Some schools in the Shoreham-Wading River School District, namely the elementary schools, date back nearly 50 years. The district’s high school was built in 1975. Since then, the district has remained one of the few on Long Island that has not borrowed any money to improve and modernize its facilities.
While previous school boards have made noble efforts to keep costs down for taxpayers, the time has come for the district to upgrade its facilities through a bond measure.
School Superintendent Steven Cohen estimates that somewhere in the neighborhood of 30 to 50 roof leaks plague district facilities. Last year, an emergency roof repair was required. In addition to new roofs, replacement of outdated windows and electrical systems, more efficient HVAC units and enhanced handicapped accessibility will bring the district’s infrastructure into the 21st century.
But the work bond funding would pay for will update the buildings in other ways. More classrooms, updated media wings and a new kitchen at the middle school will provide amenities students in other districts already enjoy — or, in the case of Riverhead, will have soon, thanks to a $78 million construction bond passed in 2011.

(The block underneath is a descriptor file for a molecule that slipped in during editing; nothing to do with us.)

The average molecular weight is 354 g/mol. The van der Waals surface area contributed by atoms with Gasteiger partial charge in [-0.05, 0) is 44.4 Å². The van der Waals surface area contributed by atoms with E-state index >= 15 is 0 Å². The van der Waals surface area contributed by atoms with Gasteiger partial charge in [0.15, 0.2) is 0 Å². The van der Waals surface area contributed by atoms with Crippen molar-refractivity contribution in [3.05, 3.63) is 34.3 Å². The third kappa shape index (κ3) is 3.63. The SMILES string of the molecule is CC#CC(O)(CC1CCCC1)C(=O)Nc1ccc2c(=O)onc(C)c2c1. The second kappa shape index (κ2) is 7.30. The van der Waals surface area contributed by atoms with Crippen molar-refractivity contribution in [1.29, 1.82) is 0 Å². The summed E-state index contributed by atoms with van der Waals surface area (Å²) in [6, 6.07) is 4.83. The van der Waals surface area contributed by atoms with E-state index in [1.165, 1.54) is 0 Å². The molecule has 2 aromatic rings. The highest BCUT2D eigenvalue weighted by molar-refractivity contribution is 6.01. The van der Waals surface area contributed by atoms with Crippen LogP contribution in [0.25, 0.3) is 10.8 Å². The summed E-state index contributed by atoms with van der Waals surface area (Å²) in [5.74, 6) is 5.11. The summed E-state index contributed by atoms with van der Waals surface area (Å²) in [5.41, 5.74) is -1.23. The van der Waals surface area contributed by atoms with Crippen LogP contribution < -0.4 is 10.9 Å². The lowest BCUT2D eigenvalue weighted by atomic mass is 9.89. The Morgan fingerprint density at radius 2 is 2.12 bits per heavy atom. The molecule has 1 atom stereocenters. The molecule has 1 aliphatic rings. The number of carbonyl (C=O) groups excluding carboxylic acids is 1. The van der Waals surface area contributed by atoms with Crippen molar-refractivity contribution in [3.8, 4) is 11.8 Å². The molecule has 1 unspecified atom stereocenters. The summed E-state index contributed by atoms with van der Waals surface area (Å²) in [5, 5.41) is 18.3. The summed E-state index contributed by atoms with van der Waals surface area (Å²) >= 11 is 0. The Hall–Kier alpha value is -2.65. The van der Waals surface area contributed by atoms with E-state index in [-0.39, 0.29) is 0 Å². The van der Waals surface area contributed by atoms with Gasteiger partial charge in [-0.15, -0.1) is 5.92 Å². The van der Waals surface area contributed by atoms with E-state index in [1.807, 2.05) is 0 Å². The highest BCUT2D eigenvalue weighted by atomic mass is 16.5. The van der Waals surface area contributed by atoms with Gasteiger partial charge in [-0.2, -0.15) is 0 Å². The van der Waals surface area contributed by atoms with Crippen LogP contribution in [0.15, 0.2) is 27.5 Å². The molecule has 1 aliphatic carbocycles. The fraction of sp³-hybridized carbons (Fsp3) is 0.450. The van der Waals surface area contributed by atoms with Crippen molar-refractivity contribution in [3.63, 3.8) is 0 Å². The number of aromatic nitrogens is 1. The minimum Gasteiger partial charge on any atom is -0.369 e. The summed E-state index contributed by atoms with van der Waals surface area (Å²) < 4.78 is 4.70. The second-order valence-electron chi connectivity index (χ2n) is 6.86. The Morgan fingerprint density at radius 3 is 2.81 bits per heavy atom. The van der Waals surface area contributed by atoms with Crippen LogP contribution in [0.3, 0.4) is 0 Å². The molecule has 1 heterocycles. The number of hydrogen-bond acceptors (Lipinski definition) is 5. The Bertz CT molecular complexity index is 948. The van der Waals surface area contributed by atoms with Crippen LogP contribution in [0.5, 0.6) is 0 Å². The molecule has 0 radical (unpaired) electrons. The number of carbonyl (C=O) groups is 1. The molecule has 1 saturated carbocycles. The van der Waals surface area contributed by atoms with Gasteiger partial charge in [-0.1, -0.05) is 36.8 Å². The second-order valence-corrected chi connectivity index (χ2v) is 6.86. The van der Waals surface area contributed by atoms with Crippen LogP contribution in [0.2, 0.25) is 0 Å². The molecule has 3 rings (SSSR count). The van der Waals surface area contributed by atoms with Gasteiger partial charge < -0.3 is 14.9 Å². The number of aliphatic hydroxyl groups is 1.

In the ever-competitive atmosphere of secondary education — and in the era of a tax cap that incentivizes limiting how much districts can raise their budgets — it seems rather short-sighted and unfair to students to continue patching up old buildings year after year, when a complete overhaul of the district’s buildings is inevitable. Buildings do have life spans. Material and labor costs will mean savings in the future, and with bond rates staying low, interest expenses will be limited by acting sooner rather than later.
Critics of the proposals are sure to point out the timing of the vote, with annual district voting now just five months away. Rushing to vote on a construction bond in the middle of winter, after years of neglecting the district’s infrastructure, might not be a necessary expense for the district. However, opponents have had plenty of opportunity to speak up — and we’ve yet to hear much criticism.
The time is now to improve Shoreham-Wading River’s schools.